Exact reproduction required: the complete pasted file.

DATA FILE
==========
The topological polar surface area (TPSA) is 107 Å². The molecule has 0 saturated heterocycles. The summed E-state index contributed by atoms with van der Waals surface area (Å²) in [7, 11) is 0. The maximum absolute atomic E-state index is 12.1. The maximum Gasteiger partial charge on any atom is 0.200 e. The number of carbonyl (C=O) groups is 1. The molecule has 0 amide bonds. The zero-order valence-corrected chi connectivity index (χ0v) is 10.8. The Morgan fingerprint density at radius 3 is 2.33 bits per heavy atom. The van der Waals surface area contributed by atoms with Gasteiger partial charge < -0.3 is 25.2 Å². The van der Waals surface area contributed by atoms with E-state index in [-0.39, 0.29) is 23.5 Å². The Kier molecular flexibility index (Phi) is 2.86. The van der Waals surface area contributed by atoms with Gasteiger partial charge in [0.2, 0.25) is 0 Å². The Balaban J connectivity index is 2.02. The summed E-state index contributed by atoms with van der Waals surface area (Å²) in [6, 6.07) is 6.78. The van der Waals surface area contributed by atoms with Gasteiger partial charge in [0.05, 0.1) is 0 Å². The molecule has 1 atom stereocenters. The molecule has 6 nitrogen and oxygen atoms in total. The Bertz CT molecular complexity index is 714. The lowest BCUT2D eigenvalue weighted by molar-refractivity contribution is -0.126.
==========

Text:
The topological polar surface area (TPSA) is 107 Å². The molecule has 0 saturated heterocycles. The summed E-state index contributed by atoms with van der Waals surface area (Å²) in [7, 11) is 0. The maximum absolute atomic E-state index is 12.1. The maximum Gasteiger partial charge on any atom is 0.200 e. The number of carbonyl (C=O) groups is 1. The molecule has 0 amide bonds. The zero-order valence-corrected chi connectivity index (χ0v) is 10.8. The Morgan fingerprint density at radius 3 is 2.33 bits per heavy atom. The van der Waals surface area contributed by atoms with Gasteiger partial charge < -0.3 is 25.2 Å². The van der Waals surface area contributed by atoms with E-state index in [-0.39, 0.29) is 23.5 Å². The Kier molecular flexibility index (Phi) is 2.86. The van der Waals surface area contributed by atoms with Gasteiger partial charge in [0.2, 0.25) is 0 Å². The Balaban J connectivity index is 2.02. The summed E-state index contributed by atoms with van der Waals surface area (Å²) in [6, 6.07) is 6.78. The van der Waals surface area contributed by atoms with Gasteiger partial charge in [0.05, 0.1) is 0 Å². The molecule has 1 atom stereocenters. The molecule has 6 nitrogen and oxygen atoms in total. The Bertz CT molecular complexity index is 714. The lowest BCUT2D eigenvalue weighted by molar-refractivity contribution is -0.126.